Workforce survey data insufficient to measure the workload, workforce, and welfare crisis in general practice

In response to today's release of the 2022 General Practice Workforce Survey, RCGP Scotland Joint Chair Dr Chris Williams said:

"The results of the 2022 Workforce Survey clearly demonstrate the need for significant improvements to data gathering in Scotland if we are to measure the workforce capacity and workload within general practice.

"Missing data and attempts to use scaling factors unfortunately mean that the utility of the numbers within this report are limited. We need reliable measurements, not estimates that are based upon on returns from a little over half of Scotland’s GP practices."

"It is, however, extremely worrying to see the drop in Whole Time Equivalent (WTE) estimate of GPs. The fall from an estimated 3,613 WTE GPs in 2019 to 3,494 in 2022 is a decrease of 3%- a reduction which cannot match the rise in workload in general practice. Our GP workforce urgently needs further investment."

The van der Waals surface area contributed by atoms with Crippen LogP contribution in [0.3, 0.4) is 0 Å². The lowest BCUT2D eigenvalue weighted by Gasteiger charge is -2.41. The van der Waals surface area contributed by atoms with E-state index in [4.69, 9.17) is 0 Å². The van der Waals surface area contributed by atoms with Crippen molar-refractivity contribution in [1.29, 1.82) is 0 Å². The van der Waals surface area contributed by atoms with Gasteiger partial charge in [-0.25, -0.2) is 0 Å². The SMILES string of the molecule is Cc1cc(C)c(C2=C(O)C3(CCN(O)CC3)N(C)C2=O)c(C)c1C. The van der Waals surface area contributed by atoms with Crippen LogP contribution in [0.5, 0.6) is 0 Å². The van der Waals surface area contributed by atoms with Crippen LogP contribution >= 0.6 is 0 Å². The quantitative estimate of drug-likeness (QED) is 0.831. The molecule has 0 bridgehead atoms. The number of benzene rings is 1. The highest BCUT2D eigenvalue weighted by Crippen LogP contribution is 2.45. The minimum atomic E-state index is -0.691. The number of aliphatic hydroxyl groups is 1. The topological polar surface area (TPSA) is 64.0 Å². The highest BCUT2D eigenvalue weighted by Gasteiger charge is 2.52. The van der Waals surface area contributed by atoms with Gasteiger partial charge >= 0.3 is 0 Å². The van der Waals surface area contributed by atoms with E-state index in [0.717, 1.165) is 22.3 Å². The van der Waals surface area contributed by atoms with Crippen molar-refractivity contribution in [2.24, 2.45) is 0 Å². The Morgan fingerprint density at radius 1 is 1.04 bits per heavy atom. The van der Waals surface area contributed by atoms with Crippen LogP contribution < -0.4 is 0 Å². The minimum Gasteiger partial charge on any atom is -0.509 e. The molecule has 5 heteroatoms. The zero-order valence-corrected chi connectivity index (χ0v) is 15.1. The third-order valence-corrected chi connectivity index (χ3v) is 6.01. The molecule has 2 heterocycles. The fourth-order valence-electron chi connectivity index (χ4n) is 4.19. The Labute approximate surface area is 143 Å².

"While the College supports the Scottish Government’s aim to deliver 800 new GPs in Scotland by 2028, we consider measuring GPs by headcount a mask to the true state of the general practice workforce. Up-to-date data on WTE GPs would enable a better understanding of the current workforce and its pressures, underpin workforce planning, and allow us to monitor progress against commitments."

"RCGP Scotland continues to call for Scottish Government to address the profound issues of workload, workforce, and welfare within general practice that are crucial to retaining our GPs. At a time of crisis in general practice, this data deficit is a barrier to effective workforce planning from the Scottish Government that must be overcome."

Further information

Media requests to Angus Gould
RCGP Scotland Policy and Public Relations Officer
Tel: 07808 795493

Notes to editor

RCGP Scotland represents a network of around 5,000 doctors in Scotland aiming to improve care for patients. We work to encourage and maintain the highest standard of general medical practice and act as the voice of GPs on resources, education, training, research, and clinical standards.